Milk cow

A battle is on in the Dane County budget over funding for technology to scrub phosphorous from the output of a county manure digester.

AMBER ARNOLD — State Journal archives

The future of using manure digesters to clean Dane County’s lakes could be in jeopardy if funding for a technology that further processes discharge from digesters is not added back into the 2016 budget, supporters say.

The county’s environmental committee voted 4-0 to remove from the 2016 capital budget $500,000 to install so-called nutrient concentration technology at a county-sponsored manure digester in the town of Springfield that would remove nearly all lake-fouling phosphorus from liquid manure while producing potable water and concentrated fertilizer.

The County Board had set aside $300,000 for the project in the 2013 budget and $500,000 more in both the 2014 and 2015 budgets.

The $500,000 included in County Executive Joe Parisi’s proposed 2016 budget was to be the final piece, but now, opponents say the cost of the technology is too high compared to other phosphorus reduction strategies.

County Sups. Tim Kiefer, 25th District, Waunakee, and Carl Chenoweth, 35th District, Stoughton, supported the amendment at the Environment, Agriculture and Natural Resources Committee after hearing a Strand and Associates calculation that over 20 years, the technology would cost $220 per pound of phosphorus diverted from lakes.

A 2012 Clean Lakes Alliance plan suggested that the technology would cost $98 per pound over that same span. The county’s Personnel and Finance Committee held a special meeting on the matter Monday, where Rachel Lee, a Strand consultant, told officials the per-pound cost drops to $80 when considering the technology’s $5 million total cost. The private company that owns the digester, Gundersen Health System, will contribute a significant portion of that in operating and maintenance expenses.

The Clean Lakes Alliance’s goal is to divert 50,000 pounds of phosphorus per year using digesters and other strategies. At $220 per pound, the strategy would rank among the most expensive in the Clean Lakes Alliance plan, prompting Kiefer to question why the $80 amount was not presented when his committee considered the item last week.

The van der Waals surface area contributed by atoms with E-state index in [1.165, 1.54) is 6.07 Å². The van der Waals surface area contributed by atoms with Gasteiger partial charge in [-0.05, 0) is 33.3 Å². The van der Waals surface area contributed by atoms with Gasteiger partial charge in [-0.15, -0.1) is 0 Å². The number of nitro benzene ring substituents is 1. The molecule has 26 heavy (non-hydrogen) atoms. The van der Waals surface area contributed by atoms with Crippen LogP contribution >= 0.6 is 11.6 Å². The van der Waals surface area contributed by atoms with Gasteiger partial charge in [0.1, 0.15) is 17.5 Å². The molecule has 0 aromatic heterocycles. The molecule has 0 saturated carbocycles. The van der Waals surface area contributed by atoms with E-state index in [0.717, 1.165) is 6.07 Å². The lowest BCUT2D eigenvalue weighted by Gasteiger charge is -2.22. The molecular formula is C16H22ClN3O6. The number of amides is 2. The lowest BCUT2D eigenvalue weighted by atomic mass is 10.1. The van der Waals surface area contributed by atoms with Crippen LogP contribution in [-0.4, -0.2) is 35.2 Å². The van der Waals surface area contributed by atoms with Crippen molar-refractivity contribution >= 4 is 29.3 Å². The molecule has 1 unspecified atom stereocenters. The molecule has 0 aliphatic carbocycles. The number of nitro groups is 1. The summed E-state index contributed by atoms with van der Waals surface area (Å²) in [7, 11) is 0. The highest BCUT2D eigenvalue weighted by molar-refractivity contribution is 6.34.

“Right now, given the way the numbers are bouncing around, I wouldn’t feel comfortable investing what would end up being $1.8 million in taxpayer money into this,” Kiefer said after Monday’s meeting. “I wouldn’t rule it out for the future, but I don’t think we’re appropriate to do it at this time. … I think it’s time to put it on hold and do more work to figure out how much it’s going to cost because we’ve had three significantly different numbers in the last 10 days.”

Digesters have become an integral part of the county’s plan to reduce algae growth in the Yahara Watershed’s lakes, with two operating in the towns of Springfield and Vienna and at least three more suggested.

Neither digester currently has a nutrient concentration system, but adding the technology at the Springfield facility would boost phosphorus extraction from around 3,000 pounds per year to more than 4,000 pounds per year, said Josh Wescott, chief of staff for Parisi.

The move to remove the money “is jeopardizing the future of clean lakes, period,” Wescott said. “Two-thirds of the solution to cleaning the lakes rests in digesters and nutrient concentration systems. … I don’t know why the people who have opposed this supported it in the last three budgets.”

Deleting the funding “sends the wrong message at the wrong time” as the county prepares to work with a new operator at the Vienna digester, Wescott added.

Clear Horizons tentatively sold the Vienna digester, near Waunakee, last month to San Francisco-based Clean Fuel Partners after five years of operation. The digester was plagued by spills during Clear Horizons’ ownership.

Pending approval of the sale by the County Board, Clean Fuel has told county officials it hopes to develop other digesters and nutrient concentration systems throughout the area, Wescott said.

If the money is not added back into the 2016 budget, the funds set aside in previous years could be used elsewhere, and supporters said that would damage the prospects of similar futures projects at other digesters.

The proposed upgrade would use reverse osmosis filtering to further process the discharge from the digester. The result would be water clean enough for animal consumption, crop watering or for discharging into surface water, according to a 2013 study prepared by U.S. Biogas.

The study found equipment prices ranged from $1.1 million to $2.3 million with estimated annual operating costs of $249,000 to $329,000. Four companies submitted proposals by a Dec. 12 deadline, and last month Parisi announced that Beloit-based Aqua Innovation had been selected to install the treatment system at the county-sponsored digester owned by Gundersen Health System.

At Monday’s meeting, supporters said the nutrient concentration systems could make digesters more economically viable by removing water and producing a condensed fertilizer that is cheaper to haul over greater distances. Installing the system would reduce the volume of liquid phosphorus by about 50 percent.

“You have much less volume here, much higher nutrient concentration. You can afford to truck it farther,” Lee said. “... Having this allows you to take your phosphorus and nitrogen to the far-away fields.”

The Personnel and Finance Committee is expected to vote on the budget item next week.

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